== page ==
Now in their 70’s, Fred Anderson, Kredelle Petway, Hezekiah Watkins, Barbara Bowie and Patricia Dillworth known as The Mississippi Freedom Riders, detail their lives as teenage and young adult Civil Rights Activist.
Freedom Riders were civil rights activists who rode interstate buses into the segregated southern United States in 1961 and subsequent years to challenge the non-enforcement of the United States Supreme Court decisions which ruled that segregated public buses were unconstitutional.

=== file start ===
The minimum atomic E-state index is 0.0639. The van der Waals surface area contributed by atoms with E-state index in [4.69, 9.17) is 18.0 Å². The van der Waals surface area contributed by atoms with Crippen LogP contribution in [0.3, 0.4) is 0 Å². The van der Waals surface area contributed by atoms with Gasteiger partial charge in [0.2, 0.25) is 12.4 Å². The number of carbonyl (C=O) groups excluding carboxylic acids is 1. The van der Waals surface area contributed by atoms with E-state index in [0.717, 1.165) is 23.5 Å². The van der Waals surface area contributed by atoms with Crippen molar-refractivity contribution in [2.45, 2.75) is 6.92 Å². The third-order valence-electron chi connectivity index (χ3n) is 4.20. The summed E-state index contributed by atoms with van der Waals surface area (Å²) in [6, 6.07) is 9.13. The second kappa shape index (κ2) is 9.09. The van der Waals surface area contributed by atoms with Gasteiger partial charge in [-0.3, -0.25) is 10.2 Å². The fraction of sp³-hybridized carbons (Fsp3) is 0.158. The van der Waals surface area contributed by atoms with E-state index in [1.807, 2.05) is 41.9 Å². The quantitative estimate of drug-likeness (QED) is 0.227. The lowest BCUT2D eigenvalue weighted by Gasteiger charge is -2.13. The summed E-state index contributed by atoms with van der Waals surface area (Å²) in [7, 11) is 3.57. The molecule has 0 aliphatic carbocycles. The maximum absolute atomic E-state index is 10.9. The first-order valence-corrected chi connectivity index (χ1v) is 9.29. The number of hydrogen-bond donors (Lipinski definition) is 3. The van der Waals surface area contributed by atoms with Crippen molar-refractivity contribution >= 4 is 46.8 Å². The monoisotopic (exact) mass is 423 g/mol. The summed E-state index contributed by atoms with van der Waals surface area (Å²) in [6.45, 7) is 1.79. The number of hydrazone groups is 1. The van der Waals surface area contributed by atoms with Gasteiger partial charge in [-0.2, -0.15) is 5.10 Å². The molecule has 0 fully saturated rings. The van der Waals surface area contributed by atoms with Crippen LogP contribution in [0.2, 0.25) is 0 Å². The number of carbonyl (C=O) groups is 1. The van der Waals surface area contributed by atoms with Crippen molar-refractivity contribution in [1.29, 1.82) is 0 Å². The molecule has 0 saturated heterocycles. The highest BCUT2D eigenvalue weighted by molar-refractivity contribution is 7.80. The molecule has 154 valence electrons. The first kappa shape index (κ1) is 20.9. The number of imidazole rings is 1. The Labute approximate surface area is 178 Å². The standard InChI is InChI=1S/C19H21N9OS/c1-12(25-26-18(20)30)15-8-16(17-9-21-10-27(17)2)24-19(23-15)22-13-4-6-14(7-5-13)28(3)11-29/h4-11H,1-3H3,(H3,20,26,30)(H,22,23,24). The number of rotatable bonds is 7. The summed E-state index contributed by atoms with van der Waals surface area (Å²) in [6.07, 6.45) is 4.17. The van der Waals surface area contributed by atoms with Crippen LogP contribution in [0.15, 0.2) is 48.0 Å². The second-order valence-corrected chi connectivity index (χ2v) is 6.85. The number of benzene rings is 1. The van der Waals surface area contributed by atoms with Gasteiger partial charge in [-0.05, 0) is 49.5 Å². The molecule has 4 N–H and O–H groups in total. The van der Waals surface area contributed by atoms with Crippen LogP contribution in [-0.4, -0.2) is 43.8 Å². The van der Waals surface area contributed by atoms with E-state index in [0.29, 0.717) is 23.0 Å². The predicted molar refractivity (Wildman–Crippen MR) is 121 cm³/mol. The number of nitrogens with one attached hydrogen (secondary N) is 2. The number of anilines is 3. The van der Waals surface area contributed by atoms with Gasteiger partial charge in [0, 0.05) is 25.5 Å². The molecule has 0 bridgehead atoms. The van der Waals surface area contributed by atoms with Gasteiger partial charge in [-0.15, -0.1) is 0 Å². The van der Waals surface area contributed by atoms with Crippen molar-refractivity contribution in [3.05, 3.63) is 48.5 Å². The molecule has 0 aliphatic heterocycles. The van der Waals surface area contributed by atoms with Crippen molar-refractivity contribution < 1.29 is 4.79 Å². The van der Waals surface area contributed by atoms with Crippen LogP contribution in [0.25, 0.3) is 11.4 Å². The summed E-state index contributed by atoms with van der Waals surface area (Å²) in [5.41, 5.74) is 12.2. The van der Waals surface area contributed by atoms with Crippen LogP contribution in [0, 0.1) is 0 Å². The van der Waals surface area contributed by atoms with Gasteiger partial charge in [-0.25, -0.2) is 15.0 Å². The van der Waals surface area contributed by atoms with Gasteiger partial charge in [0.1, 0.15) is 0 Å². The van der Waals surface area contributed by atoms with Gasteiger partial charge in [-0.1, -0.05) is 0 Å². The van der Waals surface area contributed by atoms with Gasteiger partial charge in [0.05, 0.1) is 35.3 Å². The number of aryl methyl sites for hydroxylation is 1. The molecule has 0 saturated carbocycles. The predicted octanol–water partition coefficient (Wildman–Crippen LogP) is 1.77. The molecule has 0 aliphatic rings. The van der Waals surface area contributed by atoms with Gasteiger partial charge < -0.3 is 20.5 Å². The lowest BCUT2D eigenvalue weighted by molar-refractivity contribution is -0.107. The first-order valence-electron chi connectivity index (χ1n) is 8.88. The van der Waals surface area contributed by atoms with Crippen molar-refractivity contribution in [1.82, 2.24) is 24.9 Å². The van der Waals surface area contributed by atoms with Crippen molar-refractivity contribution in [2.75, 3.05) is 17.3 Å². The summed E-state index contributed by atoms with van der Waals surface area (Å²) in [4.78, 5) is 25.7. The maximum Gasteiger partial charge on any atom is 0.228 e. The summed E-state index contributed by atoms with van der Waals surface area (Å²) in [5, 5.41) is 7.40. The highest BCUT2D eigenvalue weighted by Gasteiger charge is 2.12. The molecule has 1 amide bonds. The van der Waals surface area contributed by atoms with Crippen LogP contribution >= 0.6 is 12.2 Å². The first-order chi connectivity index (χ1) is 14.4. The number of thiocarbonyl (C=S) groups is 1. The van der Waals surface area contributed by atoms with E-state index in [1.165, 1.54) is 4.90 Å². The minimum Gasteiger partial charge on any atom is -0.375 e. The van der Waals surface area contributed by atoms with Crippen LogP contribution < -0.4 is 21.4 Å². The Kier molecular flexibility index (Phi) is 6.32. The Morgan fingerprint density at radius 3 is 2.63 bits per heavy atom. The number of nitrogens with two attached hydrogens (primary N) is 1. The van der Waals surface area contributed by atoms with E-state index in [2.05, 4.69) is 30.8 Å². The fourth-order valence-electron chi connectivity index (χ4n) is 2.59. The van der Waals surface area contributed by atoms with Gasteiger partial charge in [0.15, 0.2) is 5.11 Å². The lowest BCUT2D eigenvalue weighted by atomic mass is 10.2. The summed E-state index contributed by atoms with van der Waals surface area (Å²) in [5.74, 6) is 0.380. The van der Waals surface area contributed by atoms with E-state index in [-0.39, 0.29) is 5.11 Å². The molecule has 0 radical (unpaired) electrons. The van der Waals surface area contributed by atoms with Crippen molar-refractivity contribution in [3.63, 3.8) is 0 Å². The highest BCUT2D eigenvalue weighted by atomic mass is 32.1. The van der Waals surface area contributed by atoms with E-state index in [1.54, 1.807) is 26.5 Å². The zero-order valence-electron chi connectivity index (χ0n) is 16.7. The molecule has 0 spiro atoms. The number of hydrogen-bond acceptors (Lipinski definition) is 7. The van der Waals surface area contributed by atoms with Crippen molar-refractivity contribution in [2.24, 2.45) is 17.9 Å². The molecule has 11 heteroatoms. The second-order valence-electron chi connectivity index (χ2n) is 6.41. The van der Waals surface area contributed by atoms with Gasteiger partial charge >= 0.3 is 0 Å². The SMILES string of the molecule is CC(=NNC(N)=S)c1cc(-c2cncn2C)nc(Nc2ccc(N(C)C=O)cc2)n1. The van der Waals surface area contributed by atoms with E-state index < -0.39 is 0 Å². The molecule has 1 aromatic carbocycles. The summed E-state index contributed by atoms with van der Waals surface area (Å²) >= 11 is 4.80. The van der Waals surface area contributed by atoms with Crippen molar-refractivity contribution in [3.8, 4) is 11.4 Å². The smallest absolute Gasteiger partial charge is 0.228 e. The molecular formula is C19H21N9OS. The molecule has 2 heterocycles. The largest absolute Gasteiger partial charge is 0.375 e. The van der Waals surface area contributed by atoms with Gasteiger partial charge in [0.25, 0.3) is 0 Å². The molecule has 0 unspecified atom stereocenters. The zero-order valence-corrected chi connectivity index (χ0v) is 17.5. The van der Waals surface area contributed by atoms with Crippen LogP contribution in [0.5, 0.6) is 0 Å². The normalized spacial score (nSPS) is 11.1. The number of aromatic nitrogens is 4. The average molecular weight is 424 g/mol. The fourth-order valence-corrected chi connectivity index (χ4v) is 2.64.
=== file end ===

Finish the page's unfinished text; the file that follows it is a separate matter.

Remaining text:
The Freedom Riders challenged this status quo by riding interstate buses in the South in mixed racial groups to challenge local laws or customs that enforced segregation in seating. The Freedom Rides, and the violent reactions they provoked, bolstered the credibility of the American Civil Rights Movement. They called national attention to the disregard for the federal law and the local violence used to enforce segregation in the southern United States. Police arrested riders for trespassing, unlawful assembly, violating state and local Jim Crow laws, and other alleged offenses, but often they first let white mobs attack them without intervention.